It wouldn't be too apt to call the Coen brothers the Kings of the Croisette or anything. They have amassed five awards at the Cannes Film Festival throughout their career, but Lars Von Trier, the Dardenne brothers, Michael Haneke and, certainly, Ken Loach have all won more.

However, with today's announcement of awards at the 66th annual fest, the filmmaker siblings did enter a bit of rare air with their latest film, "Inside Llewyn Davis": Joel Coen joined Haneke and Wim Wenders as the only filmmakers to have netted a Palme d'Or, a Grand Prix and a Best Director award at the festival. A few have won two of the three, from Buñuel to Clouzot* to Antonioni* to Altman (and Malick, too), but only Haneke, Wenders and now Coen have scored the hat trick.

Here's a look back at the Coen brothers' history with Cannes…

The first time the Coens found themselves in Competition was at the 44th annual fest in 1991, and things couldn't have gone any better. The film was "Barton Fink" (one of my personal favorites from the Coens along with 2009's "A Serious Man"), and the awards were plenty. It picked up the Palme d'Or in a rare unanimous decision from Roman Polanski's jury (which also included actress Whoopi Goldberg, filmmaker Alan Parker, cinematographer Vittorio Storaro and composer Vaneglis). But the love didn't stop there. The film truly dominated the top honors as Joel Coen won Best Director and John Turturro won Best Actor.

In 1994 "The Hudsucker Proxy" was in Competition but went home empty-handed. 1996's "Fargo" would be the next Coen film to land an award at the festival, with big brother Joel winning Best Director yet again. As for the Palme, the film yielded to eventual fellow Best Picture nominee "Secrets & Lies" from director Mike Leigh. Francis Ford Coppola was the jury president, joined by actress Greta Scacchi, cinematographer Michael Ballhaus, filmmaker Atom Egoyan and costume designer Eiko Ishioka, among others.

"O Brother, Where Art Thou?" played in Competition four years later, though unlike "Hudsucker," it would walk away from the year with a little bit of Oscar recognition (for Best Adapted Screenplay and Best Cinematography). But a year later, the Coens would be back in the fray with 2001's "The Man Who Wasn't There." Liv Ullmann's jury (featuring actresses Charlotte Gainsbourg and Julia Ormond as well as filmmakers Terry Gilliam and Edward Yang) ended up torn on Best Director between Joel Coen and "Mulholland Dr." helmer David Lynch. So they conceded a tie. "The Man Who Wasn't There" didn't make a lot of noise outside of cinematography notices during the awards season, but Lynch went on to a Best Director Oscar nomination. This was, however, the year Coen broke René Clément, Sergei Yutkevich and Robert Bresson's shared record for Best Director wins at Cannes, a record he still holds.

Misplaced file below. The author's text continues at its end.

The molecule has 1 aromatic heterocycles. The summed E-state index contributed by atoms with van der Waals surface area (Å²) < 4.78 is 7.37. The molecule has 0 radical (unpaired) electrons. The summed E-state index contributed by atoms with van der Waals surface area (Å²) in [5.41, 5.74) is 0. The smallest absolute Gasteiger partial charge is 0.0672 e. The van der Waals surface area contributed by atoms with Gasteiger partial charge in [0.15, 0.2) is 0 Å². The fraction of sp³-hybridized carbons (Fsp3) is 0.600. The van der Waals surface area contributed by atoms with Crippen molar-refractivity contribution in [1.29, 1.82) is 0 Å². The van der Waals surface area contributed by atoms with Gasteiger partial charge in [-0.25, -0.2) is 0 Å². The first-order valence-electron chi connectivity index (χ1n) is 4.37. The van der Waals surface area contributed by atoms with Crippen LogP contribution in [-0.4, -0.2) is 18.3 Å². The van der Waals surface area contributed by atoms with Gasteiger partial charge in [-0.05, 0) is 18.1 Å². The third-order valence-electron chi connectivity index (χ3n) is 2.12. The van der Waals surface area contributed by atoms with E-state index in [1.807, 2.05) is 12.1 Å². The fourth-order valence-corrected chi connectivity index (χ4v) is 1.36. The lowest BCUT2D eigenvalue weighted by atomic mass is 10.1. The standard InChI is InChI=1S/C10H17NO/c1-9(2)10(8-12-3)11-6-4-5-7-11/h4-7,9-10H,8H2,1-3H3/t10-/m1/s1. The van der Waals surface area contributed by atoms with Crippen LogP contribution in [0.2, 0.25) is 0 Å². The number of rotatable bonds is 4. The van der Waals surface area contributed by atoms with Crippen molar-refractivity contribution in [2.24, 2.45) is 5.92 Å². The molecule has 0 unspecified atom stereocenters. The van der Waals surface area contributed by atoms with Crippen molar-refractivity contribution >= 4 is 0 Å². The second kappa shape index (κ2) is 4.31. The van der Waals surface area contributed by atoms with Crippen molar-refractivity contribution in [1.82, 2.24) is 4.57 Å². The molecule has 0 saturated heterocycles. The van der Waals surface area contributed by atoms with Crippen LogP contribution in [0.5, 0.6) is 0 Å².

RELATED: A brief history of the Coen Bros. at the Oscars

There wasn't much to write home about when 2004's "The Ladykillers" played in Competition, though actress Irma P. Hall was afforded a special commendation by Quentin Tarantino's jury in the form of a Jury Prize. Three years later, "No Country for Old Men" made a big impact on the landscape, though not on Stephen Frears's jury; the group, featuring actresses Maggie Cheung, Toni Collette and Sarah Polley, snubbed it entirely. However, that wouldn't phase the film and its dedicated awards push come Oscar season. The buzz was properly bottled and manipulated until the fall when the film scooped up critics award after critics award en route to Best Picture and Best Director wins at the Oscars.

And now, "Inside Llewyn Davis." It's probably the biggest story coming out of the festival this year as far as those of us with an eye toward awards season are concerned. Steven Spielberg's jury (featuring the likes of filmmakers Ang Lee, Christian Mungiu and Lynne Ramsay, as well as actors Christoph Waltz and Nicole Kidman) handed the film the second place prize -- the Grand Prix -- rounding out the siblings' three big honors over the years and putting them in the company of Michael Haneke and Wim Wenders in that regard. But it has angles on the Best Picture, Best Director, Best Actor, Best Supporting Actor and Best Original Screenplay races, to say nothing of the crafts departments.

As Greg Ellwood pointed out in his analysis of Oscar players coming out of the fest, CBS Films will be particular with this one, and superstar campaigner Terry Press (the former DreamWorks publicity maven who also had a hand in last year's "Lincoln" push), along with the Coens' producer, Scott Rudin, will certainly be gunning for recognition in the season. If the history of the Coens and Cannes awards are any indication, they should find their way to at least a few categories.

We'll see how it shakes out when the season hits in a few months time. The film will likely travel to the Telluride and Toronto fests to stoke the flames a bit more, but for now, it's secured a unique place for the Coens in the history o the Cannes Film Festival.

"Inside Llewyn Davis" is set for limited release on December 6.

*Clouzot won the Special Jury Prize for "The Mystery of Picasso" in 1956, while Antonioni won the Jury Prize for "L'avventura" in 1960 and the Special Jury Prize for "L'eclisse" in 1962. Prior to the creation of the Grand Prix in 1967, these awards served as "second place" honors at the festival.